After our three week cruise to China, Cambodia and Thailand, I had framed pictures of us climbing the Great Wall of China on my husband's 75th birthday, and Glenn cutting his birthday cake with a giant Samurai sword. I put our jade dragon and little terra cotta warrior there, along with the butterfly a darling little Chinese girl gave me when we visited a school and donated school supplies. I put the little painted elephant on a carved elephant shelf - my remembrance from our stop at the elephant preserve were we watched Suda paint her pictures and sign her name and we rode an elephant through the jungle, feeding it bananas to keep it going. (Not just single bananas, but clumps at a time!)

I had a large collage of the people I photographed in those countries - babies, toothless old men and wrinkled old women who smiled into the camera for me. A beautiful young girl getting her first collar that would crush her collar bones and make her neck to appear longer. The hanging coffins along the Yangtze River and the Royal Palace in Bangkok where there was more gold than I'd ever seen in my life! Granted, I had also put all these pictures in Shutterfly books, but my husband loved to take visitors into that room to give them a quick taste of those beautiful countries instead of handing them a book.

As I thought about that room, I discovered I was tired of the cluttered look and the royal blue walls behind them. We had taken that color from the Persian carpet we brought back from Armenia and I thought it looked very chic when I painted two walls that lovely color. Here was the solution: remove all those pictures and artifacts, paint the walls and Glenn could have his pictures. So we bought them.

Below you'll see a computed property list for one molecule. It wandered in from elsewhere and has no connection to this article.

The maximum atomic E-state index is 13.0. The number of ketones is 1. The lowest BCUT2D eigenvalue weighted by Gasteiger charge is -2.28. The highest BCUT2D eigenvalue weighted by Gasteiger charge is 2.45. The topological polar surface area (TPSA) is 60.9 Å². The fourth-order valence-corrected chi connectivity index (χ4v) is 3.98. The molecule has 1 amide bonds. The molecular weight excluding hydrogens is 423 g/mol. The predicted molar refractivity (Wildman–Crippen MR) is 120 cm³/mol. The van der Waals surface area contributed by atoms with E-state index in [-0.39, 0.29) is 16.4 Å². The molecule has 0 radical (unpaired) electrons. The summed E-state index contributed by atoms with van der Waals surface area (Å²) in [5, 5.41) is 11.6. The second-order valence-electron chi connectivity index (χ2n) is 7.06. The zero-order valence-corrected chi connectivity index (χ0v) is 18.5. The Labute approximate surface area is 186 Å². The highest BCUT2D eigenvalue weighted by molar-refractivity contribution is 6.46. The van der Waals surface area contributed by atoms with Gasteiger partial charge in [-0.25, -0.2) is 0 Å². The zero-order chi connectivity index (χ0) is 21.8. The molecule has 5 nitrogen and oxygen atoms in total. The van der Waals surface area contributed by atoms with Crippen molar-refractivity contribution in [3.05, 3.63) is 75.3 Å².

That necessitated a trip to Lowe's to pick out new paint, an ordeal in itself as the pictures had different background colors. The next step was moving furniture, wiping down walls, and prepping to paint. The white walls only required one coat of new paint - of course, the blue required two. My husband hates painting. He doesn't prep. He barely puts down drop cloths. I'm happy when he's dong something else and I can take the time to do all the prep and do the job right, but he felt obligated to help since he'd chosen the pictures. Bless his heart, it was nice to have him do the two blue walls while I did the two white walls as that really cut down our painting time! Then I did all the cutting in and cleaning up, and touching up spots on the ceiling and baseboards where he was overzealous. Sometimes it really is easier to do it yourself.

Painting done, we put the furniture back where it belonged, all the books back on book shelves, washed the big window, of course, and then it was time to hang the pictures. My husband is an engineer. Need I say more? When it comes to hanging pictures. I just eyeball where I think they should go. With your fertile imaginations you can imagine the process he goes through to hang pictures properly. So - three days after that fateful innocent Valentine's Day lunch, I have a new room! It is beautiful, refreshing, and I was happy with the result.